The Curse of Chalion [Book Review]

Hi, all!!

Here goes another book review of one book I read for the — awesome — book club The Sword and Laser.

The Curse of Chalion By Lois McMaster Bujold

The Curse of Chalion
  • Kindle edition
  • Published October 13th 2009 by HarperCollins e-books (first published January 1st 2001)
  • Print Length: 512 pages
  • Read from August 07 to 20, 2013
  • My Rating: 5 / 5 stars

This was an unexpected book for me! When I read the book description, I confess I was not so excited about it:

“A man broken in body and spirit, Cazaril returns to the noble household he once served as page and is named secretary-tutor to the beautiful, strong-willed sister of the impetuous boy who is next in line to rule. It is an assignment Cazaril dreads, for it must ultimately lead him to the place he most fears: the royal court of Cardegoss, where the powerful enemies who once placed him in chains now occupy lofty positions.

But it is more than the traitorous intrigues of villains that threaten Cazaril and the Royesse Iselle here, for a sinister curse hangs like a sword over the entire blighted House of Chalion. And only by employing the darkest, most forbidden of magics can Cazaril hope to protect his royal charge — an act that will mark him as a tool of the miraculous . . . and trap him in a lethal maze of demonic paradox.”

However, I was not disappointed! It is a very elegantly written tale, and the world building is amazing! I thought it had a slow start at the beginning. At 30% of the book I was feeling nothing was going to happen, the pace was slower than I would have enjoyed. The main character, Cazaril, is presented as a broken man, escaped from slavery, and returned to his Kingdom (Royacy) searching for shelter. At these introductory chapters, I wrongly suspected there would be no magic or fantastic events in the story.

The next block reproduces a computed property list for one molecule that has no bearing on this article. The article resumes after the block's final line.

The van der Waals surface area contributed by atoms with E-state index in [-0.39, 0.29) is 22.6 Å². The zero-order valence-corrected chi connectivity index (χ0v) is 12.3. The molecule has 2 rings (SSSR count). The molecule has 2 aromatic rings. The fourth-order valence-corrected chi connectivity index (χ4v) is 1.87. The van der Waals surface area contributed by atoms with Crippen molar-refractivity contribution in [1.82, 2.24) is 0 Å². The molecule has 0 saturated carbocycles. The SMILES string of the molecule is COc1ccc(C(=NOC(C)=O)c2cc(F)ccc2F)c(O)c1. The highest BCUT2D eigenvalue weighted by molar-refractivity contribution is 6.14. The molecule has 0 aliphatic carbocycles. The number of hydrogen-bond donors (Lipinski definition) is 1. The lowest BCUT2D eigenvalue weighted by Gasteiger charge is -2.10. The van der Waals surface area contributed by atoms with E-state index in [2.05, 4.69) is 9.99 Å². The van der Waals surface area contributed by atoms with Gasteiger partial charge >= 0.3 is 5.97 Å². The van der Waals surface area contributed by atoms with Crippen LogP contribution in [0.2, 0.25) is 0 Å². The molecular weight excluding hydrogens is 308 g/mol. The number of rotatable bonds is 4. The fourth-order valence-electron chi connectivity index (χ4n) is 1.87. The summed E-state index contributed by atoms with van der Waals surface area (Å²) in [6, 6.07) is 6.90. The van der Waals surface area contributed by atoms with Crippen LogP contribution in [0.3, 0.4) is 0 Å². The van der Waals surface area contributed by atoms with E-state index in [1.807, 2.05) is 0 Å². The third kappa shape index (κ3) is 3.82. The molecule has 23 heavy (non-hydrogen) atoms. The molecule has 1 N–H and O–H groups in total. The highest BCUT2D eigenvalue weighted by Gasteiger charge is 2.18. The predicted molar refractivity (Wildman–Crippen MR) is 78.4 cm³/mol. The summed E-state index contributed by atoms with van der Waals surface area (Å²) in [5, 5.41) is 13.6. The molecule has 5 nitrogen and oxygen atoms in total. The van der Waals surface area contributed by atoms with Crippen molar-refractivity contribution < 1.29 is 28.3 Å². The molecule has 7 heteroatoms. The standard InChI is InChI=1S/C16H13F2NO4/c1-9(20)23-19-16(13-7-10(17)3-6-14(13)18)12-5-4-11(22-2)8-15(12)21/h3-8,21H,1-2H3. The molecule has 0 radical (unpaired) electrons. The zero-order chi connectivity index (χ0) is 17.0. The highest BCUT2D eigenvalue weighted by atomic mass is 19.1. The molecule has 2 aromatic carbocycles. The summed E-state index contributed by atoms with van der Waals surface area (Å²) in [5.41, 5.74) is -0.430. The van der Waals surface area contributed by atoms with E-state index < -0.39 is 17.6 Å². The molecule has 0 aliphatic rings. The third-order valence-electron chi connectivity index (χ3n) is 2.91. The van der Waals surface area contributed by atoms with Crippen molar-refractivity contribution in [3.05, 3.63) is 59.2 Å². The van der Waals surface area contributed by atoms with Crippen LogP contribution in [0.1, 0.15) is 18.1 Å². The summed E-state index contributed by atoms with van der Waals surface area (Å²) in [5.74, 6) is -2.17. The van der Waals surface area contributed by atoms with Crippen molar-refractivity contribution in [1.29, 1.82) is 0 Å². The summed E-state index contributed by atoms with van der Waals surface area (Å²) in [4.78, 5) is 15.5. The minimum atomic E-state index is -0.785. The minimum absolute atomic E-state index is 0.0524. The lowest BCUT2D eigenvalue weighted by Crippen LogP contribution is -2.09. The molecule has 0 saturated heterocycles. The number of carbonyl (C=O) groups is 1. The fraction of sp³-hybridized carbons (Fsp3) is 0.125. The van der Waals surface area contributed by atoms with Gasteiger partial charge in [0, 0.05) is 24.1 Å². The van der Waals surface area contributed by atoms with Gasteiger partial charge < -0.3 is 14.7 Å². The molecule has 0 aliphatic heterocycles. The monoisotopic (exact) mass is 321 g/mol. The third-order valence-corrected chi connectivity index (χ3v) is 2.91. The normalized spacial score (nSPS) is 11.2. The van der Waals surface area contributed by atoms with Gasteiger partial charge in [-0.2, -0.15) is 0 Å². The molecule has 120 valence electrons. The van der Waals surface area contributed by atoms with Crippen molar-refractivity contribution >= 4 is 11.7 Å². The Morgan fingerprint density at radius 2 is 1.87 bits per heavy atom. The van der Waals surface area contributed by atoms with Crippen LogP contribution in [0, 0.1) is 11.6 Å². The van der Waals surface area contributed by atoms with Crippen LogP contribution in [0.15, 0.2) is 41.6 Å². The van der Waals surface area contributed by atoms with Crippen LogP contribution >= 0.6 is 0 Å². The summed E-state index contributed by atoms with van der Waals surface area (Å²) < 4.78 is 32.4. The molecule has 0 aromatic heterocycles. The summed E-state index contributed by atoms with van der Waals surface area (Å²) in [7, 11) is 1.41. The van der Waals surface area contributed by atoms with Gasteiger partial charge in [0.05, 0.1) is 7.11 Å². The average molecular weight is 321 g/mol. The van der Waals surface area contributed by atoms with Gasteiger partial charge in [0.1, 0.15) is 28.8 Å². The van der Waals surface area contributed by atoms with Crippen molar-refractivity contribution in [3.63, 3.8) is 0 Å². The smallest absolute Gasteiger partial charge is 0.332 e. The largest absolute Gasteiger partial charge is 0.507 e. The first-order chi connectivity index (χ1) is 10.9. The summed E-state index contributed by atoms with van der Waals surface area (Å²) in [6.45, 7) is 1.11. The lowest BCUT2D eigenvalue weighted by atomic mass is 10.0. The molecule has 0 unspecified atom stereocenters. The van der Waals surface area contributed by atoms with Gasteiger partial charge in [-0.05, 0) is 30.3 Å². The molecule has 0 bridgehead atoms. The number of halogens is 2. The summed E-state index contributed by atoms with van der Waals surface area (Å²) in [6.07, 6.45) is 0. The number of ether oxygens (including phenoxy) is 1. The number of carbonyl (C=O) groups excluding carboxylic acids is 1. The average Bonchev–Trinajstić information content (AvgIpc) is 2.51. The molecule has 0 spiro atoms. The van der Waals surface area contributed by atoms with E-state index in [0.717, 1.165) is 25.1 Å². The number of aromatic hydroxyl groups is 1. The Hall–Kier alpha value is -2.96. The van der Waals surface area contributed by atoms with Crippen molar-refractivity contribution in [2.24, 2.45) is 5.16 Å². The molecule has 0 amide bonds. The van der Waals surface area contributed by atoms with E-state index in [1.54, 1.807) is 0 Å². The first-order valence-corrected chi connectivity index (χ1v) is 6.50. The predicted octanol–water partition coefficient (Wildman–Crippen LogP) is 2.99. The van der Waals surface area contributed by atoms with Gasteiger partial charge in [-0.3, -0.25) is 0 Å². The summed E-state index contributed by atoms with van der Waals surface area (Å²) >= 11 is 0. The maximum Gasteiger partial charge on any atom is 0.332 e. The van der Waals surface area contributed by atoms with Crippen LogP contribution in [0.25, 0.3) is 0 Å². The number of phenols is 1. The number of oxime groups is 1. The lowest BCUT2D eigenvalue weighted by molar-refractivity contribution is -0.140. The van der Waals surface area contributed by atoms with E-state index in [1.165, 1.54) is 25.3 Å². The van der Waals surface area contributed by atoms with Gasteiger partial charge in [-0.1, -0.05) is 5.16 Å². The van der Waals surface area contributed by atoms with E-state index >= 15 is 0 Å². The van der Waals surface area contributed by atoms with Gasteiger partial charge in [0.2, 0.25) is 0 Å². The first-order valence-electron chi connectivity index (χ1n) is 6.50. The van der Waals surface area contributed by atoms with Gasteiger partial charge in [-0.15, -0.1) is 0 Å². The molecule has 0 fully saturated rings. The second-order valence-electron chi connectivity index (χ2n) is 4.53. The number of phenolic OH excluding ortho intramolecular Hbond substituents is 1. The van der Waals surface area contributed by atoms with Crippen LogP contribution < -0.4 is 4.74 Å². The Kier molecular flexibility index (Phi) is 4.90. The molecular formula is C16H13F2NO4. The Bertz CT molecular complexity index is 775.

The author slowly builds the characters and unravels the magical and religious background of the kingdom of Chalion. After it is clear that there is a dark curse going on and that Cazaril is the “hero” who takes action to solve the mystery (and gets deeply involved with it), the pace of the book increases greatly. From this point forward, I could not let the book down. I ended up loving Cazaril’s integrity, objectivity and sarcastic observations, and could not help but keep my fingers crossed for him. I really enjoyed the writing style of the book. It is classy but not over the top. The dialogues are great too, and the characters feel real and authentic.

All I can say without being “spoilery” is that it was a very pleasant read and I loved the ending, even though it may sound foreseeable for some. It is a great fantasy novel, very well balanced and with the right amount of magic in it. There is a sequel of this book called “Paladin of Souls”, which is now on my “to-read” list.

This book may be a good one for beginners in the fantasy genre, because it is light and neat even having elements like dark magic.

Thank you for reading!

What did you think? If you liked this post, please recommend it!

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(Text originally posted here)

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Nerdy. Minimalist in progress, swimmer, skeptic. I love reading so I don't leave without my Kindle.

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